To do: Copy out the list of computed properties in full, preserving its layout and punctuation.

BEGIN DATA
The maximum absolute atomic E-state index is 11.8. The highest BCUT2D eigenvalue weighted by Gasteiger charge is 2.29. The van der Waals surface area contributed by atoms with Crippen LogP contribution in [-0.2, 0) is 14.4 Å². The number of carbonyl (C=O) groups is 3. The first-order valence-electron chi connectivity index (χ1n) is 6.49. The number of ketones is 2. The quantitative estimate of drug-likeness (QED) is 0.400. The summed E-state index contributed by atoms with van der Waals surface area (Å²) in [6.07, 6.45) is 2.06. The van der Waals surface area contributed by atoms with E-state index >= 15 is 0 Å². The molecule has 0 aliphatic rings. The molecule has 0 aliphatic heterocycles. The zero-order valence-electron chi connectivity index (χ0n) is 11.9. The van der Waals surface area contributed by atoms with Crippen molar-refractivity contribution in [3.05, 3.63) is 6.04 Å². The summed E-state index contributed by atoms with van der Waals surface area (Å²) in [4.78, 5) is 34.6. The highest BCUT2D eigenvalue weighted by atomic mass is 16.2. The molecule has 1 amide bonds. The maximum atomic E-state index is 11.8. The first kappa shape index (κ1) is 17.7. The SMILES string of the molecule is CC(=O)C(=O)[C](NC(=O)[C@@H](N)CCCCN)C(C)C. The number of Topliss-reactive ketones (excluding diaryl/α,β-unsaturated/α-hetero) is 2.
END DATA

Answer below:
The maximum absolute atomic E-state index is 11.8. The highest BCUT2D eigenvalue weighted by Gasteiger charge is 2.29. The van der Waals surface area contributed by atoms with Crippen LogP contribution in [-0.2, 0) is 14.4 Å². The number of carbonyl (C=O) groups is 3. The first-order valence-electron chi connectivity index (χ1n) is 6.49. The number of ketones is 2. The quantitative estimate of drug-likeness (QED) is 0.400. The summed E-state index contributed by atoms with van der Waals surface area (Å²) in [6.07, 6.45) is 2.06. The van der Waals surface area contributed by atoms with E-state index >= 15 is 0 Å². The molecule has 0 aliphatic rings. The molecule has 0 aliphatic heterocycles. The zero-order valence-electron chi connectivity index (χ0n) is 11.9. The van der Waals surface area contributed by atoms with Crippen molar-refractivity contribution in [3.05, 3.63) is 6.04 Å². The summed E-state index contributed by atoms with van der Waals surface area (Å²) in [4.78, 5) is 34.6. The highest BCUT2D eigenvalue weighted by atomic mass is 16.2. The molecule has 1 amide bonds. The maximum atomic E-state index is 11.8. The first kappa shape index (κ1) is 17.7. The SMILES string of the molecule is CC(=O)C(=O)[C](NC(=O)[C@@H](N)CCCCN)C(C)C. The number of Topliss-reactive ketones (excluding diaryl/α,β-unsaturated/α-hetero) is 2.